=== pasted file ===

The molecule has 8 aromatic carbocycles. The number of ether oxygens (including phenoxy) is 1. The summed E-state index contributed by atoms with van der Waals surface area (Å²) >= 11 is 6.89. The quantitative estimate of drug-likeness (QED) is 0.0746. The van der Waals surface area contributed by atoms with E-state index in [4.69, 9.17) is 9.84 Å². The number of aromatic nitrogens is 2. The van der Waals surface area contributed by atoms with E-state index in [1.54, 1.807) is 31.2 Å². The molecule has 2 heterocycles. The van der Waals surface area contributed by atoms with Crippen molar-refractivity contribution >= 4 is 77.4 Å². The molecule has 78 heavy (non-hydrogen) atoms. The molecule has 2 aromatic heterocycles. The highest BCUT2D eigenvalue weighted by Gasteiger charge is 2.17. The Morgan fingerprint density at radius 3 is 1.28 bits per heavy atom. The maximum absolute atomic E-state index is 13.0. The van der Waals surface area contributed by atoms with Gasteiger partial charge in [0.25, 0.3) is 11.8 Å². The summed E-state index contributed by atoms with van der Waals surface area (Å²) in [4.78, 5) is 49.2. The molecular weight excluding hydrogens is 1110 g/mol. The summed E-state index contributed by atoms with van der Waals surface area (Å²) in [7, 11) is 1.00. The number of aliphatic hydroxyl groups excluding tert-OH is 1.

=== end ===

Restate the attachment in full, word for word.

The molecule has 8 aromatic carbocycles. The number of ether oxygens (including phenoxy) is 1. The summed E-state index contributed by atoms with van der Waals surface area (Å²) >= 11 is 6.89. The quantitative estimate of drug-likeness (QED) is 0.0746. The van der Waals surface area contributed by atoms with E-state index in [4.69, 9.17) is 9.84 Å². The number of aromatic nitrogens is 2. The van der Waals surface area contributed by atoms with E-state index in [1.54, 1.807) is 31.2 Å². The molecule has 2 heterocycles. The van der Waals surface area contributed by atoms with Crippen molar-refractivity contribution >= 4 is 77.4 Å². The molecule has 78 heavy (non-hydrogen) atoms. The molecule has 2 aromatic heterocycles. The highest BCUT2D eigenvalue weighted by Gasteiger charge is 2.17. The Morgan fingerprint density at radius 3 is 1.28 bits per heavy atom. The maximum absolute atomic E-state index is 13.0. The van der Waals surface area contributed by atoms with Gasteiger partial charge in [0.25, 0.3) is 11.8 Å². The summed E-state index contributed by atoms with van der Waals surface area (Å²) in [4.78, 5) is 49.2. The molecular weight excluding hydrogens is 1110 g/mol. The summed E-state index contributed by atoms with van der Waals surface area (Å²) in [7, 11) is 1.00. The number of aliphatic hydroxyl groups excluding tert-OH is 1.